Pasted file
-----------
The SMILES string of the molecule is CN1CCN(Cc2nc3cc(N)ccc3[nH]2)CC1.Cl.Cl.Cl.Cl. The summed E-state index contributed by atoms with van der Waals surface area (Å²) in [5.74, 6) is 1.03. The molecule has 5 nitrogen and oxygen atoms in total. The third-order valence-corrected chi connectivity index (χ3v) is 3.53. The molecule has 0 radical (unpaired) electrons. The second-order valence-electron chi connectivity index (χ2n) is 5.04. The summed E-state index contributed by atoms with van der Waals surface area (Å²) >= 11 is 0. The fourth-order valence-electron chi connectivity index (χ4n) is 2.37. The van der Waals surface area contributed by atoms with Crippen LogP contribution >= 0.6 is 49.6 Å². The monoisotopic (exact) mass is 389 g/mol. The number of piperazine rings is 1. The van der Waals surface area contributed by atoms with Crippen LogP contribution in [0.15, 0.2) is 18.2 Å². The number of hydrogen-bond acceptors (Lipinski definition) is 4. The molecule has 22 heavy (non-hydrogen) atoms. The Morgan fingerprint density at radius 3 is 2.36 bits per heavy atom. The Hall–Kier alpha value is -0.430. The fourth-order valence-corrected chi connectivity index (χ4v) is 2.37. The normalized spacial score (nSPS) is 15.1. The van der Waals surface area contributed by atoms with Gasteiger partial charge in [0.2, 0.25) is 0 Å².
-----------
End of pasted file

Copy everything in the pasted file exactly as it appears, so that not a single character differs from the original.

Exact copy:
The SMILES string of the molecule is CN1CCN(Cc2nc3cc(N)ccc3[nH]2)CC1.Cl.Cl.Cl.Cl. The summed E-state index contributed by atoms with van der Waals surface area (Å²) in [5.74, 6) is 1.03. The molecule has 5 nitrogen and oxygen atoms in total. The third-order valence-corrected chi connectivity index (χ3v) is 3.53. The molecule has 0 radical (unpaired) electrons. The second-order valence-electron chi connectivity index (χ2n) is 5.04. The summed E-state index contributed by atoms with van der Waals surface area (Å²) >= 11 is 0. The fourth-order valence-electron chi connectivity index (χ4n) is 2.37. The van der Waals surface area contributed by atoms with Crippen LogP contribution >= 0.6 is 49.6 Å². The monoisotopic (exact) mass is 389 g/mol. The number of piperazine rings is 1. The van der Waals surface area contributed by atoms with Crippen LogP contribution in [0.15, 0.2) is 18.2 Å². The number of hydrogen-bond acceptors (Lipinski definition) is 4. The molecule has 22 heavy (non-hydrogen) atoms. The Morgan fingerprint density at radius 3 is 2.36 bits per heavy atom. The Hall–Kier alpha value is -0.430. The fourth-order valence-corrected chi connectivity index (χ4v) is 2.37. The normalized spacial score (nSPS) is 15.1. The van der Waals surface area contributed by atoms with Gasteiger partial charge in [0.2, 0.25) is 0 Å².